What's wrong with git?: a conceptual design
Author(s)Perez De Rosso, Santiago Nicolas; Jackson, Daniel
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It is commonly asserted that the success of a software development project, and the usability of the final product, depend on the quality of the concepts that underlie its design. Yet this hypothesis has not been systematically explored by researchers, and conceptual design has not played the central role in the research and teaching of software engineering that one might expect. As part of a new research project to explore conceptual design, we are engaging in a series of case studies. This paper reports on the early stages of our first study, on the Git version control system. Despite its widespread adoption, Git puzzles even experienced developers and is not regarded as easy to use. In an attempt to understand the root causes of its complexity, we analyze its conceptual model and identify some undesirable properties; we then propose a reworking of the conceptual model that forms the basis of (the first version of) Gitless, an ongoing effort to redesign Git and experiment with the effects of conceptual simplifications.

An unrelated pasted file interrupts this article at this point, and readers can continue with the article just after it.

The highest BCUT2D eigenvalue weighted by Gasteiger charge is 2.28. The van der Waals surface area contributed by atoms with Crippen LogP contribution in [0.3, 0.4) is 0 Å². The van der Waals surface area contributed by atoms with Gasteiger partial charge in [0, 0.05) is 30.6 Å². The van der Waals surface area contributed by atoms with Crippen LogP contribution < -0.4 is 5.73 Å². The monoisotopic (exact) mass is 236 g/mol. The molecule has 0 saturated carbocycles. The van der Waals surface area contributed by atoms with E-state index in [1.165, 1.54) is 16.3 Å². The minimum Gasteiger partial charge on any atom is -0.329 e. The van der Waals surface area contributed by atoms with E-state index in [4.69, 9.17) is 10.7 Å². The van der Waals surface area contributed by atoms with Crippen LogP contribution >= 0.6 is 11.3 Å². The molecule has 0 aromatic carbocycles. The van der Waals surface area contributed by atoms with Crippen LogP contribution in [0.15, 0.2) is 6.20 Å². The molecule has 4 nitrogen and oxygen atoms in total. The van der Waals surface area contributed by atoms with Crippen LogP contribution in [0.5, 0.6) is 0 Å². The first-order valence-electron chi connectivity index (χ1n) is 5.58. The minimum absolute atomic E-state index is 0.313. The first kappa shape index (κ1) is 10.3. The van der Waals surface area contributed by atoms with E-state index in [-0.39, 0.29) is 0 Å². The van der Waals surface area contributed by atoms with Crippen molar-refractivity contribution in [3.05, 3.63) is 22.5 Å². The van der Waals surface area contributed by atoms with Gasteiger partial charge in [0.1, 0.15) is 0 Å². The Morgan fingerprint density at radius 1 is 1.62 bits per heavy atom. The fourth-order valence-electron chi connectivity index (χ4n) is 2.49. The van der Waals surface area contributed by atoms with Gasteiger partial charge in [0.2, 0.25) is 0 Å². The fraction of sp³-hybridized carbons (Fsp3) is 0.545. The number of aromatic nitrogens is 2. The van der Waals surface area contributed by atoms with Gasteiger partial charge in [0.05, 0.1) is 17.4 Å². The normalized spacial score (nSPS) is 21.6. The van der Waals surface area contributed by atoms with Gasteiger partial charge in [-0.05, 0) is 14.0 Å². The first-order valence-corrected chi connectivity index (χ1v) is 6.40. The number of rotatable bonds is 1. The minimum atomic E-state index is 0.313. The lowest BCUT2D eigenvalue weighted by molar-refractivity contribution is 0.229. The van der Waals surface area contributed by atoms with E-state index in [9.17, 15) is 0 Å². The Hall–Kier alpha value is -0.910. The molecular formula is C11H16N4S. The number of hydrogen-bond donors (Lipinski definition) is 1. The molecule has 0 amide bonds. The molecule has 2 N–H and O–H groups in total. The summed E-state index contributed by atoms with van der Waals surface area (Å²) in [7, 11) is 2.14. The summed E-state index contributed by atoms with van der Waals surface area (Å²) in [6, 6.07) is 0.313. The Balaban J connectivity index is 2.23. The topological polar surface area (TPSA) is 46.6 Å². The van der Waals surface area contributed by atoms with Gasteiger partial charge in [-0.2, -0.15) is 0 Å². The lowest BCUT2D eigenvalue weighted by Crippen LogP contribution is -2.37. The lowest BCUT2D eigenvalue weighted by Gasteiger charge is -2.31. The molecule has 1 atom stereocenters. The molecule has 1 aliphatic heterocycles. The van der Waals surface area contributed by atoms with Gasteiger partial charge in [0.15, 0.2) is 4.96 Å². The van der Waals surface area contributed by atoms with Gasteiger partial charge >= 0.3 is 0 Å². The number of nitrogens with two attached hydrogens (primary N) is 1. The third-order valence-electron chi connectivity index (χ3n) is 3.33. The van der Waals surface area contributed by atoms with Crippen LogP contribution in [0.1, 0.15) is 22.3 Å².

DepartmentMassachusetts Institute of Technology. Computer Science and Artificial Intelligence Laboratory; Massachusetts Institute of Technology. Department of Electrical Engineering and Computer Science
Onward! Proceedings of the 2013 ACM international symposium on New ideas, new paradigms, and reflections on programming & software - Onward! '13
Association for Computing Machinery (ACM)
Perez De Rosso, Santiago, and Daniel Jackson. “What’s Wrong with Git?: A Conceptual Design Analysis.” ACM Press, 2013. 37–52.
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